The Tuesday Composition: Both Near and Far

Bleached bush skeleton, Mono Lake, California
Bleached bush skeleton, Mono Lake, California. This image would have been more effective if I'd used a bit of flash to highlight the dead bush to emphasize that it's the subject of the image, I'll almost certainly dodge up (brighten) the bush in printing.

If you like this article, you can now get the book! Joe has expanded the “Tuesday Composition” series into an inspiring new ebook on composition, especially for nature photography. Check it out: The Tuesday Composition.

One of the more common idioms in landscape of photography is the near-far composition, a powerful technique for creating depth and relationships within a photograph.

In a near-far composition, a small foreground element is emphasized and placed in a background that establishes context for that element. For example, the dead bush in Bleached Bush Skeleton, the bush remains are the subject of the photograph. The lake, the tufa in the lake and the Sierra Nevada all tell us something about the location the bush remains are in.

Put another way, if you were to try and write a sentence describing what a near-far photograph is about, it would usually be something like, “This foreground (thing) is in the background (environment).”  The foreground object is the subject of the sentence, it is in general the more important of the two elements in a near-far image.

When I say that the foreground is emphasized, it’s important to be clear about how that’s done. For the foreground to be comparable in size to the background, it needs to be much closer to the lens than the background. While it might seem in theory that this could be accomplished with almost any sort of lens, the smaller depth-of-field of telephoto lenses often make it impossible to keep near and far objects both in focus. As a result, the most dramatic near-far compositions are usually made with wide-angle lenses. Hyperfocal focusing is often used to create the greatest depth-of-field.

Sometimes a near-far composition can work well even if the background is out of focus, but only if the backgrounds stays identifiable. In some situations this can be a benefit, blurring away small distracting details, and/or helping the eye gravitate first to the foreground object. But be conscious of whether the viewer can still “see” what the background is–once you’ve blurred the background to the point where, they can’t, you may still have a great photograph but it’s not a near-far composition, and the meaning of the photograph is changed as a result.

Rabbit Brush, Sherwin Grade, Eastern Sierra, California.
Rabbit Brush, Sherwin Grade, Eastern Sierra, California. Here the bright flower colors are emphasized not only by the near-far composition, but by contrast with the cool colors of the storm light.

Don’t shy away from getting quite close to your foreground subject. With that wide angle lens, your small foreground object just won’t be that emphatic unless it’s close to the lens. This will require a lot of patience in carefully adjusting the position of your tripod, careful attention to depth-of-field, and occasionally a bit of yoga to see through the viewfinder.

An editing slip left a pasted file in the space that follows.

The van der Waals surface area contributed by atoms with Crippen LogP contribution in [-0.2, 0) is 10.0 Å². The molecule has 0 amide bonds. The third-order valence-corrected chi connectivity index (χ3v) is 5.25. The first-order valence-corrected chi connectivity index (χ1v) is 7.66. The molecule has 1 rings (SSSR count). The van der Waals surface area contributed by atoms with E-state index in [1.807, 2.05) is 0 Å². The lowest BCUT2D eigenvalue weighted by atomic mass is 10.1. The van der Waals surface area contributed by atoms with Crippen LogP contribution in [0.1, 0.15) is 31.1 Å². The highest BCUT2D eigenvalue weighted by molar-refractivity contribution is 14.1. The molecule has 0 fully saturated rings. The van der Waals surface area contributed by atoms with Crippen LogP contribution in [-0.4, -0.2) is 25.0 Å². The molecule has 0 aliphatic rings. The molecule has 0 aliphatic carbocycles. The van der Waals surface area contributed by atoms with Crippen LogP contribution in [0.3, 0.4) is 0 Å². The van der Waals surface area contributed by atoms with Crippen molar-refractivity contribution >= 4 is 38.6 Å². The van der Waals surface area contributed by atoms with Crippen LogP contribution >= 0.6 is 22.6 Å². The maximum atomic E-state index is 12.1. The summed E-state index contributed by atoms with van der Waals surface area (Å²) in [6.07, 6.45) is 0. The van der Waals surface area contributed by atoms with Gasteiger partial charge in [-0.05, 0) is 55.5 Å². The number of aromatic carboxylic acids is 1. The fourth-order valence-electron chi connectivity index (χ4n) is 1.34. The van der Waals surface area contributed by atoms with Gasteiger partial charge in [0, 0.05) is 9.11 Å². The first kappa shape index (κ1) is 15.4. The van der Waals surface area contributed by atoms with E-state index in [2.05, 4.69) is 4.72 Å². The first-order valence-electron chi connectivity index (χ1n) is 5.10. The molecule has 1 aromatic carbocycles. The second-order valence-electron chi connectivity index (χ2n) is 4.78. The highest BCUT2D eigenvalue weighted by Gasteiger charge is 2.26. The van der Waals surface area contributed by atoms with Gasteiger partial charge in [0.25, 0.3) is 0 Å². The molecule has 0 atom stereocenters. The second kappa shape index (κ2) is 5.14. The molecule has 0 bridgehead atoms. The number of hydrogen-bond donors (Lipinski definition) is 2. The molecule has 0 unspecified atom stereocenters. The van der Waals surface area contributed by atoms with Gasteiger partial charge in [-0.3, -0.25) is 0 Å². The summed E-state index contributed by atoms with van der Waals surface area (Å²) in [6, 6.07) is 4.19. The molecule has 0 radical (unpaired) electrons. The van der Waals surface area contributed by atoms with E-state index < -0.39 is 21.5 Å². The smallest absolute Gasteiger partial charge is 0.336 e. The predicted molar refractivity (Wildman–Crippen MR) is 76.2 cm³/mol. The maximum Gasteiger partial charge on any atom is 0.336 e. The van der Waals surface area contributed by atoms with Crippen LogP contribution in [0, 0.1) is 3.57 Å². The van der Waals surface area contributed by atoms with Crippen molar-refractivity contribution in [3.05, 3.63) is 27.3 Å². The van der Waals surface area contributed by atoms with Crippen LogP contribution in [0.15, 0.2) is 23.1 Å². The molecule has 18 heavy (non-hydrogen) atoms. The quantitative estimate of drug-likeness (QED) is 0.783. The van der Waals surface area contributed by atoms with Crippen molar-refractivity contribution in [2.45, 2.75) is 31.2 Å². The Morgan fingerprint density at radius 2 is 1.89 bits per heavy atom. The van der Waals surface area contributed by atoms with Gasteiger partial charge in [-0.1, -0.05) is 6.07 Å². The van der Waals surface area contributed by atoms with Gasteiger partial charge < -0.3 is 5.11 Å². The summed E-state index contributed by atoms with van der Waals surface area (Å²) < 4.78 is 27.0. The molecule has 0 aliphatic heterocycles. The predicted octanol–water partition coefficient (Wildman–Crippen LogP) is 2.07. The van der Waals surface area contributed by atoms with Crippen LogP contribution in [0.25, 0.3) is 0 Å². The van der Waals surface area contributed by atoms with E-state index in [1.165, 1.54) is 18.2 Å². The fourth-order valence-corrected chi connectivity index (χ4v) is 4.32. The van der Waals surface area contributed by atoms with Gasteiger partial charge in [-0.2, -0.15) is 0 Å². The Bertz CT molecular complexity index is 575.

The emphasis of the foreground is, well, an emphasis on the foreground. If you’re emphasizing it, make sure it’s interesting. One of the most common mistakes I see in students trying out near-far like compositions are weak foreground subjects. If you’ve got a field of flowers and you want to make one the star, it’s essential that you spend some time searching through the field for a good one.

Near-far compositions are simple, and common enough that you won’t have trouble finding dozens of other examples to investigate. But that shouldn’t deter you from creating your own. The reason near-far compositions are common is that they work, providing a method for communicating depth, power and relationships within an image. Give ’em a try, and drop me a link to some of your own near-far images, I’d love to see them!

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This Post Has 2 Comments

  1. Thank you,

    I´ve found this post very interesting. I discovered this site recently and I must say I´m happy with it. I´m learning a lot of important and valuable things.

    Good job, boys! Thanks for sharing your amazing know-how.

  2. Joe, this series is awesome. I love Tuesday Composition. And your photography is just awesome.

    I wanted to add that what you call the near-far principle operates in travel photography and photojournalism as well. I often think of this as the key to great use of wide-angle lenses even when shooting street photojournalism with people. Wide-angle shots can often be underwhelming if there’s not something to fill the foreground. I like to do wide angle portraits with person in the foreground, perhaps off to the side, perhaps looking off the frame, and with something interesting in the background.

    Of course to do this, you have to – as you say – not be afraid of getting close to your subject. If your subject is people, then that means you’ve got to have a relationship with them before you can do that sort of thing.

    And that also makes me think of the famous dictum in photojournalism – if your photos aren’t good, then you’re not close enough.

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